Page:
To the sick, he mentioned the African, Simon of Cyrene, who was among those with Jesus at the Crucifixion. He also mentioned St. Teresa of Avila, who was healed of her illness on the feast day of St. Joseph and who recommended him to all who do not know how to pray. She saw in St. Joseph, "not only an intercessor for bodily health, but also an intercessor for the health of the soul, a teacher of prayer." Pope Benedict also encouraged others to choose St. Joseph as a teacher of prayer, whatever their state of health.
In his meeting with the Special Council for the Synod, the Holy Father spoke about the history of Christianity in the continent of Africa and its more recent history and saints. Looking to the continent's future, he expressed hope that this century may permit a rebirth of a new form of the historic School of Alexandria, "with great theologians and spiritual masters." He then made some suggestions from theme for the Second Assembly, "reconciliation, justice and peace."
Friday, March 20:
Friday saw another private Mass and a farewell to the staff at the Apostolic Nunciature of Yaoundé as the Pope left Cameroon for Angola.
His last formal address in Cameroon was his address at the airport farewell ceremony. He concluded his farewell with these words:
"People of Cameroon, I urge you to seize the moment the Lord has given you! Answer his call to bring reconciliation, healing and peace to your communities and your society! Work to eliminate injustice, poverty and hunger wherever you encounter it! And may God bless this beautiful country, “Africa in miniature”, a land of promise, a land of glory. God bless you all!"
The rest of the day's events were in Angola, including an address at the welcome ceremony at Fevreiro International Airport in Luanda, Angola; an address at a meeting with political and civil authorities and the diplomatic corps; and an address at a meeting with bishops of Angola and Sao Tomé.
In his address at the welcome ceremony, he remembered Pope John Paul II's journey to Angola in 1992. He spoke about some of the present day difficulties facing the people of Angola, and its need for common values that can be found in the Gospel of Jesus Christ.
Afterward, he told the political and civil authorities and diplomatic corps that "Angola knows that the time has come for Africa to be the Continent of Hope!" He assured them that the Church will always stand with the poorest of the people and will support families, including those with HIV/AIDS, that through diocesan initiatives, through religious orders' educational, healthcare and social works, and through the development programmes of Caritas and other agencies, the Church will continue to do all she can to support families - including those suffering the harrowing effects of HIV/Aids.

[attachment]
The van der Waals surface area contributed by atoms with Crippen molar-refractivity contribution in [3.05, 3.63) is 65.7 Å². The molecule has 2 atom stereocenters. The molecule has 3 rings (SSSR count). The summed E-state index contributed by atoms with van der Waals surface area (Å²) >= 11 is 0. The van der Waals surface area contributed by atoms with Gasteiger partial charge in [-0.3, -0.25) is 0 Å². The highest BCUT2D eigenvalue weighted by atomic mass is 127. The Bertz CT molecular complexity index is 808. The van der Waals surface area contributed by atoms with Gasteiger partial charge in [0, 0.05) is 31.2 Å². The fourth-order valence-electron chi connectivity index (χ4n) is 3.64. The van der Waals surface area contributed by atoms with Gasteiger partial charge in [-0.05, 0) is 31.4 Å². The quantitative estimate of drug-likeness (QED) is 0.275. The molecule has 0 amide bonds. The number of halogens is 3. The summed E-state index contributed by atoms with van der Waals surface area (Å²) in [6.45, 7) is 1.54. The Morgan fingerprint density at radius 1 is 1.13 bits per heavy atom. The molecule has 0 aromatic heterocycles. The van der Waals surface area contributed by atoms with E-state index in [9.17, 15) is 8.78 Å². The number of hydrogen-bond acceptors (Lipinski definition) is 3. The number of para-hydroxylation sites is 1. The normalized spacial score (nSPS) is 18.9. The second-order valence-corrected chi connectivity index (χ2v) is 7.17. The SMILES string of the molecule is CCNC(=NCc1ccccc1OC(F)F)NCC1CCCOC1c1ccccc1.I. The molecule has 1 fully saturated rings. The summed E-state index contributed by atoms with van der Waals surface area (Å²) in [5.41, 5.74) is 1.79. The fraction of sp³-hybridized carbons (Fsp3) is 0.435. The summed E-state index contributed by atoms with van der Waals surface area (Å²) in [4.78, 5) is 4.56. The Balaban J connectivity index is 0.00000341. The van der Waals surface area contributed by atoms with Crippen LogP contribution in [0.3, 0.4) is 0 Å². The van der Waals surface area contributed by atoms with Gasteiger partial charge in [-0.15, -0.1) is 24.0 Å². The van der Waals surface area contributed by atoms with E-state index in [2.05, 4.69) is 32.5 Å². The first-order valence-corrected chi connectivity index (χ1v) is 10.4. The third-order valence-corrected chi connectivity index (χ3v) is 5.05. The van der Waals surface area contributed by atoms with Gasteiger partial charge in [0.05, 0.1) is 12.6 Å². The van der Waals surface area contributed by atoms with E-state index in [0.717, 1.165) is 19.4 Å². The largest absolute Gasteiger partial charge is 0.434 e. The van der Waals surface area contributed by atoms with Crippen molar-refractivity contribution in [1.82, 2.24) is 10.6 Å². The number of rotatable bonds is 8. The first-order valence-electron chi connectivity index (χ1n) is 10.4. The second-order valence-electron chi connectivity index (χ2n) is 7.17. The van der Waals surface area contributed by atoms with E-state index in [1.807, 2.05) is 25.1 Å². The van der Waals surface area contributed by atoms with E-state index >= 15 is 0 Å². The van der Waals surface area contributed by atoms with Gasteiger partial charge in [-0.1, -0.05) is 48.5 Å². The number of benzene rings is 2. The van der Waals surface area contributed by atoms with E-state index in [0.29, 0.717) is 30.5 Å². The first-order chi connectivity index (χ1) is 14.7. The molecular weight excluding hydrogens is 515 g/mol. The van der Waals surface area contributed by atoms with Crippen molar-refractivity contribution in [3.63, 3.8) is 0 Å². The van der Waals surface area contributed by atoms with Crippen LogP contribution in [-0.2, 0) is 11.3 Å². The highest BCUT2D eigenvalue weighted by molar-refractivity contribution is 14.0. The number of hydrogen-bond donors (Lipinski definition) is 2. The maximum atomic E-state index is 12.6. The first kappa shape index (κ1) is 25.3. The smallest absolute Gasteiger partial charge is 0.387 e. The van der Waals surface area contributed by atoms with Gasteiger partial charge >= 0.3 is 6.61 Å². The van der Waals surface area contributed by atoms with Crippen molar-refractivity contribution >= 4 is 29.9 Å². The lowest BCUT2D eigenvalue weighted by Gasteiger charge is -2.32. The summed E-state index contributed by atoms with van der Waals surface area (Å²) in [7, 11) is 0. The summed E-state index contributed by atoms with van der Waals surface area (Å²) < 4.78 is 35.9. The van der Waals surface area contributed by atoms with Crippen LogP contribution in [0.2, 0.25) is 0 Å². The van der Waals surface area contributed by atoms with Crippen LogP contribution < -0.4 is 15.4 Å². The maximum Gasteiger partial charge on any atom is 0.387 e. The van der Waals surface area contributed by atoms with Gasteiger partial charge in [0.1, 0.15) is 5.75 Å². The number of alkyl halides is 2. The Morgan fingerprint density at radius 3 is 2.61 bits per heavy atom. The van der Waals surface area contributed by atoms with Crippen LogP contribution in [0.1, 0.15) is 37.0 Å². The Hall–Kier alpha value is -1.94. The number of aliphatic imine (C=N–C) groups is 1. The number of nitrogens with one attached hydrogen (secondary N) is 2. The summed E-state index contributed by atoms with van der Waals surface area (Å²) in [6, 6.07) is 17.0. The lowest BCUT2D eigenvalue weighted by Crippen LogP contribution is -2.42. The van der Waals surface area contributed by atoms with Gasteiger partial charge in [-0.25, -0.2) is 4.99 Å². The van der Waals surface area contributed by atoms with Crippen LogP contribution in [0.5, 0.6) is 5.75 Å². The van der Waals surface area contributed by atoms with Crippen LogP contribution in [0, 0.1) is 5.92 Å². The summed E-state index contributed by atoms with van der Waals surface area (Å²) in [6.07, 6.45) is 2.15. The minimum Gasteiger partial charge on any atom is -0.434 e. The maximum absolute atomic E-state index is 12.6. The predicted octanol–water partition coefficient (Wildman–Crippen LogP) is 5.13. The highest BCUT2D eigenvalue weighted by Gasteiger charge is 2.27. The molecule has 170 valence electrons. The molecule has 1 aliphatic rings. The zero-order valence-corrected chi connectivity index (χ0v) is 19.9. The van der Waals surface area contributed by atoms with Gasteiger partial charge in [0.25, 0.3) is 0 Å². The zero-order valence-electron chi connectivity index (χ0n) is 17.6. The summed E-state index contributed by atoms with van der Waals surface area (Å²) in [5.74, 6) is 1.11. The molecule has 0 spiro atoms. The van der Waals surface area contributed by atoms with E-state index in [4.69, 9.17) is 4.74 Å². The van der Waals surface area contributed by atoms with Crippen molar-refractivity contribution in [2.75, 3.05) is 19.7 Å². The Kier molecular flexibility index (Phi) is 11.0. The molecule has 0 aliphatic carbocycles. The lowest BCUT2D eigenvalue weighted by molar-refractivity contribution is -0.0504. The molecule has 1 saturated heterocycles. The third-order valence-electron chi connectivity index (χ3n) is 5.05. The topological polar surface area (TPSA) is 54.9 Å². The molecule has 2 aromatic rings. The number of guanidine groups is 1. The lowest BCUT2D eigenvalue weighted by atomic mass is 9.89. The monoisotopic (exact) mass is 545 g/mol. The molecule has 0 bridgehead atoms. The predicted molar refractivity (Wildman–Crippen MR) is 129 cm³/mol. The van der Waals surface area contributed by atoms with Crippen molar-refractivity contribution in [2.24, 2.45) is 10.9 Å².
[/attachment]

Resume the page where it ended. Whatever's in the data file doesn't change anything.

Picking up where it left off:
In his meeting with bishops, he spoke of Christ as the true humanism, and the Church as "a corrective to a widespread relativism which acknowledges nothing as definitive." He spoke of culture as "a decisive factor for the future of the faith and the overall direction of national life", and of the Church's voice in the discussion of cultural issues affecting national life. Among those issues, he mentioned the importance of the family. He called Africa's vocations "vocations to the ordained ministry and the consecrated life, especially the contemplative life" a "genuine sign of hope for the future."
Saturday, March 21:
Several key events were held this day. One of them was a Holy Mass with bishops, priests, religious, ecclesial movements and catechists. Another was a meeting with youth at Dos Coqueiros Stadium. A third was a meeting with Catholic movements for the promotion of women. In a rare tragedy, two young people died, and many were injured, in a stampede at the stadium hours before the Pope's arrival for the meeting with youth.
The Vatican has not yet posted its official English translations of the Pope's addresses this day on the Vatican website. Vatican Radio has the text of the homily for Mass. Catholic News Service has an article about the meeting with youth and about the stampede before it. Vatican Radio also has an audio report with an interview with John Baptist Tumusiime about the Pope's words in the meeting on the promotion of women.
In the Holy Father's homily for Mass, he spoke about God's mercy, speaking from the Gospel reading (Luke 18:9-14) about the pharisee who "paraded all his merits before God, virtually making God his debtor" and the tax collector who prayed "Lord, have mercy on me a sinner." He also mentioned St. Paul's letter saying that he had received mercy although St. Paul described himself as "the foremost of sinners" (I Tim. 1:15-16). He spoke of the bishops, priests and others who heard him as "fellow-workers in the Lord’s vineyard, where you labour daily to prepare the wine of divine mercy and to pour it out as balm on the wounds of your people who have suffered so many tribulations." He said to them:
"Today it is up to you, brothers and sisters, following in the footsteps of those heroic and holy heralds of God, to offer the Risen Christ to your fellow citizens. So many of them are living in fear of spirits, of malign and threatening powers. In their bewilderment they end up even condemning street children and the elderly as alleged sorcerers. Who can go to them to proclaim that Christ has triumphed over death and all those occult powers (cf. Eph 1:19-23; 6:10-12)?"